Recruits line up in droves

Headshot of Peter Sweeney
Peter SweeneyGeraldton Guardian
There was a good turnout of new and serving members at the training day for the Waggrakine Volunteer Bushfire Brigade on Sunday.
Camera IconThere was a good turnout of new and serving members at the training day for the Waggrakine Volunteer Bushfire Brigade on Sunday. Credit: Peter Sweeney

A feeling of “how can I help?”, tweets from high-profile Australian and international celebrities and a promotional campaign is credited for a surge in people wanting to join fire brigades in Geraldton and the Mid West.

The Department of Fire and Emergency Services reports a “massive increase in interest” in WA in response to the national bushfires crisis.

Local authorities believe the fires in November, which threatened the suburbs of Utakarra and Glenfield, also led to a positive reaction from the public.

The City of Greater Geraldton’s chief bushfire control officer Murray Smith said about 20 people had recently joined local brigades, with 13 new faces at a training day at Waggrakine on Sunday.

A day earlier, more than $20,000 was raised in a fundraiser for firefighters at the Wintersun Hotel.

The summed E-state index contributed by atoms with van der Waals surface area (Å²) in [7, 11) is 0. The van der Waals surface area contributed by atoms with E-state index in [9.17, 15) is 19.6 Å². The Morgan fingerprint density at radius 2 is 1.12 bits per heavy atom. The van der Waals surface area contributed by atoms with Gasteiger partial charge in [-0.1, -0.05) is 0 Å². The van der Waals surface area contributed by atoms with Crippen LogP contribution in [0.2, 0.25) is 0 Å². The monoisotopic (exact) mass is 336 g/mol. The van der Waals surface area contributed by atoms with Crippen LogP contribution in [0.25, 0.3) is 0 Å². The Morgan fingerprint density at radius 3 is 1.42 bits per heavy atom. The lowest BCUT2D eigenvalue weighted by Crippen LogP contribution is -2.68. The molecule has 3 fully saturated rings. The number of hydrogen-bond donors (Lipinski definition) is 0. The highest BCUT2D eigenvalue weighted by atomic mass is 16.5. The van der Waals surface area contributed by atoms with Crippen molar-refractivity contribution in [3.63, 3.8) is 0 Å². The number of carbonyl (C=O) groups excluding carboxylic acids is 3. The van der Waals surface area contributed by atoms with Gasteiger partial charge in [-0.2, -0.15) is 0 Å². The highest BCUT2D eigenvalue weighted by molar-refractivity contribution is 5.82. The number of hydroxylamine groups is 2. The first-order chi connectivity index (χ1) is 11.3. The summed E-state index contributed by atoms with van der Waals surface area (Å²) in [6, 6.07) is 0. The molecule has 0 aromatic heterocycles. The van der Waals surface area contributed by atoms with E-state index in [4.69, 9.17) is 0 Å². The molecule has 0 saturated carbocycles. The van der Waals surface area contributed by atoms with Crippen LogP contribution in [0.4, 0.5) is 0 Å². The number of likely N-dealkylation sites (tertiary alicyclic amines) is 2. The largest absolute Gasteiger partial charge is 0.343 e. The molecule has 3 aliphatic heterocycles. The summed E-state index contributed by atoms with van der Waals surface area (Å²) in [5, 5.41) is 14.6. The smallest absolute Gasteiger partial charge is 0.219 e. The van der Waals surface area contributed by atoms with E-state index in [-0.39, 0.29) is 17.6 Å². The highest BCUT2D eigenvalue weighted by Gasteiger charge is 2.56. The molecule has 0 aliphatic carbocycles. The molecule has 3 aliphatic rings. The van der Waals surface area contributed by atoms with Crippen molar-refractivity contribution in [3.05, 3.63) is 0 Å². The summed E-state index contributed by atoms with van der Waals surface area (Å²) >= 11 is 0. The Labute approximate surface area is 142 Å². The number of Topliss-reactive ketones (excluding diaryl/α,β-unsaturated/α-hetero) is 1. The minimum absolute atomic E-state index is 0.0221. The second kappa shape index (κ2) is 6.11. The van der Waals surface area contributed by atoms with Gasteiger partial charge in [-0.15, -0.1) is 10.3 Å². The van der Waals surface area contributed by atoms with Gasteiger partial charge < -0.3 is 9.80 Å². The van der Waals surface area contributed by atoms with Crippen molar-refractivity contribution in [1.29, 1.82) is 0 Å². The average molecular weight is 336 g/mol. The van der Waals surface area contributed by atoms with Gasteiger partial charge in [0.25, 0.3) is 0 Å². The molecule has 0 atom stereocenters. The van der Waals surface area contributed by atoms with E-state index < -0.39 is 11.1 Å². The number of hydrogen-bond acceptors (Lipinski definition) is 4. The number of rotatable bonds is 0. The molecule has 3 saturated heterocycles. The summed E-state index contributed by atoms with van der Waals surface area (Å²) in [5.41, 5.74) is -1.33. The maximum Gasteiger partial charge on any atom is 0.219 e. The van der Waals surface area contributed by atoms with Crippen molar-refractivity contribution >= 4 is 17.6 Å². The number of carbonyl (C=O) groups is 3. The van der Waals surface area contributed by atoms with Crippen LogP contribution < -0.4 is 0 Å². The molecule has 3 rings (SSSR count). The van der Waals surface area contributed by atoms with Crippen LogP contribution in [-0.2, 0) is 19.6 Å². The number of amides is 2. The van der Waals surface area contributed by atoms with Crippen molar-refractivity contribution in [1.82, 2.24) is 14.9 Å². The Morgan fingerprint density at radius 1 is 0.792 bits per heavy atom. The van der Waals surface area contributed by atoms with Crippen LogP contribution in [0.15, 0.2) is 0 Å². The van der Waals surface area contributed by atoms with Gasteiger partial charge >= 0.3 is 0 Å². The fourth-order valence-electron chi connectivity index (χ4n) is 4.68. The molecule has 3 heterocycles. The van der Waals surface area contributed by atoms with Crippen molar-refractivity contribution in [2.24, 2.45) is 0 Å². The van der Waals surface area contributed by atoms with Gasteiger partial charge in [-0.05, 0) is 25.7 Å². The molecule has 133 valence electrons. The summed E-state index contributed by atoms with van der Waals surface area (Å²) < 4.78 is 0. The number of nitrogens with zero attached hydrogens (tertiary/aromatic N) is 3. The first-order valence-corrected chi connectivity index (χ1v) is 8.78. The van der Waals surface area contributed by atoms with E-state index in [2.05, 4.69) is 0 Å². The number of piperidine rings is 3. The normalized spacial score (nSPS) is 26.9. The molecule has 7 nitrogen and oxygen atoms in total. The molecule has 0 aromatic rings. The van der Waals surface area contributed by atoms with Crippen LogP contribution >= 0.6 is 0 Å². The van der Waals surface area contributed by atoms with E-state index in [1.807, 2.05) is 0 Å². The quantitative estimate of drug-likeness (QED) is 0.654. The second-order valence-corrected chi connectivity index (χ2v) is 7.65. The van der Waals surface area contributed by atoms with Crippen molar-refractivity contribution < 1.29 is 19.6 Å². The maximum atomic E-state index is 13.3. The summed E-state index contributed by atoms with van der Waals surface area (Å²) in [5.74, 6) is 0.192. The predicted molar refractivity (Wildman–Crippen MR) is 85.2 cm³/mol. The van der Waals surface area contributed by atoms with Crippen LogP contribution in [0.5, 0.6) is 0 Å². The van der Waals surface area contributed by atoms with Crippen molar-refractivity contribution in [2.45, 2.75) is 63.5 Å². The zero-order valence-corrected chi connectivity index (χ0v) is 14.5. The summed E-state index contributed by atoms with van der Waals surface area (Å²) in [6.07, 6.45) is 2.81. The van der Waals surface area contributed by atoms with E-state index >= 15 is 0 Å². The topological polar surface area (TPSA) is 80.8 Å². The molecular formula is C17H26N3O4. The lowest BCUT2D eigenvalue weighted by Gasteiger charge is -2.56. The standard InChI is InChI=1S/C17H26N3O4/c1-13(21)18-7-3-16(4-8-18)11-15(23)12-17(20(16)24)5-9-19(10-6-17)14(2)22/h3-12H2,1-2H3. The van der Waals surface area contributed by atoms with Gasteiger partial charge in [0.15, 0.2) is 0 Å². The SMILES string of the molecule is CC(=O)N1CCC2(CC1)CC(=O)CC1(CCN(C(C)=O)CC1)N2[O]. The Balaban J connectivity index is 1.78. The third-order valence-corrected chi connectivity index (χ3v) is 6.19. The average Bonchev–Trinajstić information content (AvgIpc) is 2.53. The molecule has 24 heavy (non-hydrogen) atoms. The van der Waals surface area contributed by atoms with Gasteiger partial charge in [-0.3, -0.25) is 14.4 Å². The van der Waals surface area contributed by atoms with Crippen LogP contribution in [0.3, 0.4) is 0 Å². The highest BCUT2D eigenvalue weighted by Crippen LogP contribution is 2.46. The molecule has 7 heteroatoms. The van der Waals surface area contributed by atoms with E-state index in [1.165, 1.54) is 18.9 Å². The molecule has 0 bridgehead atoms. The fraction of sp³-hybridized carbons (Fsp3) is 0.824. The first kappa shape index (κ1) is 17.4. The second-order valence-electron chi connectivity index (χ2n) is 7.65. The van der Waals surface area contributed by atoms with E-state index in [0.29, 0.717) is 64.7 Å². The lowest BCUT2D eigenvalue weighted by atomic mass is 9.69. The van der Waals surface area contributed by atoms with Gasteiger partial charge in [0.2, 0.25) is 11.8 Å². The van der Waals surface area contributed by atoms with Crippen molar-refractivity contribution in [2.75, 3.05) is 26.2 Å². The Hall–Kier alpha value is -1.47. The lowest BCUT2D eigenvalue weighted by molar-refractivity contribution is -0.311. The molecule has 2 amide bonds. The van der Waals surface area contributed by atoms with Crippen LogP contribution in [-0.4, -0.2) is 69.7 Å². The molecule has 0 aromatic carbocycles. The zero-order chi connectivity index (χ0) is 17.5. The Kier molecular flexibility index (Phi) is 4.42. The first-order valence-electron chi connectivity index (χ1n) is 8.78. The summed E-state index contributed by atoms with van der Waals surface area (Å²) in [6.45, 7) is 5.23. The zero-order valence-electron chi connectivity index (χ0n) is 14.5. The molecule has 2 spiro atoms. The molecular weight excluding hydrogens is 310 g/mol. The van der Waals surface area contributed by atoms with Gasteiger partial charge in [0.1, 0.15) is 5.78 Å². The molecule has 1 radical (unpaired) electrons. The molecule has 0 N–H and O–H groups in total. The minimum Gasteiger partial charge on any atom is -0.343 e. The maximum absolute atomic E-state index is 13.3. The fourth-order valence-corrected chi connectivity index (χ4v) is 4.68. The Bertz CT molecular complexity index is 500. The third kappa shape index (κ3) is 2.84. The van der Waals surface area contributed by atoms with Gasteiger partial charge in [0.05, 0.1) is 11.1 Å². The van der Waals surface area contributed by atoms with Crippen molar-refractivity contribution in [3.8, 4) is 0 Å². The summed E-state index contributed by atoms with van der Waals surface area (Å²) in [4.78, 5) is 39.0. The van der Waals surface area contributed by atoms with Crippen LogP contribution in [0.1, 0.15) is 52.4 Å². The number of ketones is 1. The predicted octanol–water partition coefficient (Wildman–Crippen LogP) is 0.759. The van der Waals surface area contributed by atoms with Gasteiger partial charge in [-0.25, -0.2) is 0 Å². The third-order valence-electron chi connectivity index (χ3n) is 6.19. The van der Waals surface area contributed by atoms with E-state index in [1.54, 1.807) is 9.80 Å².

“We presented the Australian Red Cross with a cheque for $22,487... it was so emotional,” event co-ordinator Lane Place said.

Both fire and rescue units and bushfire brigades have been swamped with inquiries.

“What’s happened in the east has made people stop, take stock and think what they can do to help,” Craig Smith, superintendent of the Mid West Gascoyne region of the Department of Fire and Emergency Services, said.

“People are interested in joining brigades . . . and we are more than interested in having them.

“That applies to both fire and rescue and bushfire brigades . . . and to all emergency services, including Volunteer Marine Rescue and the SES. And we don’t only want front-liners . . . we also need support people. Everybody has different skills.”

Tweets by actress Nicole Kidman and singer Pink — among other celebrities — about the bushfires included links to the Department of Fire and Emerg-ency Services website.

“This has helped with the spike in interest,” Kathryn White, acting manager of Strategic Volunteer and Youth Programs with the DFES, said.

Visitor numbers to au surged last weekend to about 4500. It usually attracts 500 a day.

“In November, we launched a Get Behind The Frontline campaign, which encourages people to join emergency services ... with more than 10,000 people visiting the volunteer recruitment website in the first three weeks,” he said.

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